STYLE

Do Skin Creams Hold Up To Their Promises?

01/23/2012 08:11 EST | Updated 02/13/2012 12:55 EST

Diminish fine lines. Get a glowing complexion. Say bye-bye to dry skin. Some skin creams promise the world, but can these scientific ingredients deliver?

Beauty companies invest millions of dollars into research in the hopes of uncovering the next big thing when it comes to skincare. And with good reason: the skincare industry is a multibillion-dollar business and women have shown to be willing to pay and try just about anything to reverse the hands of time. Case in point: Botox. Getting injected with a little Botulism to get rid of wrinkles would have not long ago sounded insane. Today, it rakes in over $.31 billion annually in the U.S.

And when it comes to topical skincare, there is a seemingly endless number of products with the new must-have, do-all ingredient. Take Glamoxy Snake Serum. Despite the sexy, catchy name, the serum from Rodial contains no snake ingredients, but rather a neuropeptide named syn-ake (get it?), which promises to freeze muscles and lift the face, much in the way the deadly venom of a viper would, while also plumping the skin thereby hiding fine lines and wrinkles.

While over at Avon, Activin and what the company has discovered about the skin protein is something they're banking on. Activin is a skin protein that helps heal wounds, part of which involves a boost collagen levels. Avon has created a proprietary ingredient Activinol, which uses two phytochemicals (amorphophallus and sesbania) to produce more activin, which, thanks to the boost in collagen, will supposedly result in smoother, firmer skin. According to the company's studies, based on consumer perception, 73 per cent of women in the study felt their skin looked and felt reborn after three days of use.

Another player in the market, Shiseido, is focused on their findings about serpin B3. This protein in the skin has been shown to be at increased levels in dry, UV-damaged skin (and for people with certain conditions such as squamous cell carcinoma of the skin, lungs and esophagus, and for people who suffer from psoriasis). Serpin B3 accelerates the skin's aging process, and to battle this? Shiseido has created a molecule that inhibits the levels of serpin B3 in the skin, thereby improving dryness, damage and overall skin condition. Shiseido claims that this molecule, called Skingenecell 1P, delivered in high concentration to the skin, will result in restored skin cells.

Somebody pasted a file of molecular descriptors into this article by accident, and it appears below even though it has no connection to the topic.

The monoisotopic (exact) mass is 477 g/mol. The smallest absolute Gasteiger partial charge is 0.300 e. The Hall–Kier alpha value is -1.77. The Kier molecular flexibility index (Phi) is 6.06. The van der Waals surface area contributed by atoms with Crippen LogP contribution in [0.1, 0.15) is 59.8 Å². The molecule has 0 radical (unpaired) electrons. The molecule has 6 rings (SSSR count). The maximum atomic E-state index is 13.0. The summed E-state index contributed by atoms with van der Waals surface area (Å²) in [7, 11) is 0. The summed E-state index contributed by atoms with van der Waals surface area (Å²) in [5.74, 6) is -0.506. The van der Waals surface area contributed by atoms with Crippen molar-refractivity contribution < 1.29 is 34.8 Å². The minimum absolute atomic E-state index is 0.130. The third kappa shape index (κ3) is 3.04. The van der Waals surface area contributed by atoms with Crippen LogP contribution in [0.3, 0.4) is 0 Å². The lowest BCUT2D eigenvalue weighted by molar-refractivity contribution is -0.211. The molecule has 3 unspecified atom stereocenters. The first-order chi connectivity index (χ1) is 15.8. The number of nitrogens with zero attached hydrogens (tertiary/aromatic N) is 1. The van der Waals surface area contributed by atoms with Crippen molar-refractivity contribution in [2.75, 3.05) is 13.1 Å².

From healing proteins to inhibiting other proteins, how can one make heads or tails of what works? In the case of serpin B3, although she notes it's an interesting direction in skincare to be trying to inhibit something in the skin ("we are usually adding ingredients to the skin"), Toronto-based dermatologist Sandy Skotnicki believes it may be too early to jump on the bandwagon. "This has been shown in some small basic science studies by cosmetic companies -- no large studies. Until more research is done, retinol and Vitamin C are still the most proven (when it comes to improving the skin's texture) with multiple studies behind them; not studies done only by the company that represents the molecule," she says.

Which is, of course, sound advice when it comes to any of these products and their claims. Look for large scale, unbiased studies before plunking down your hard-earned dollars for the latest new cream or serum to hit cosmetics counters. Be sceptical and wary -- but don't fret too much over your purchase, or you may only develop more worry lines, which will only scurrying right back to the beauty counter for the next new wrinkle-fighter once again.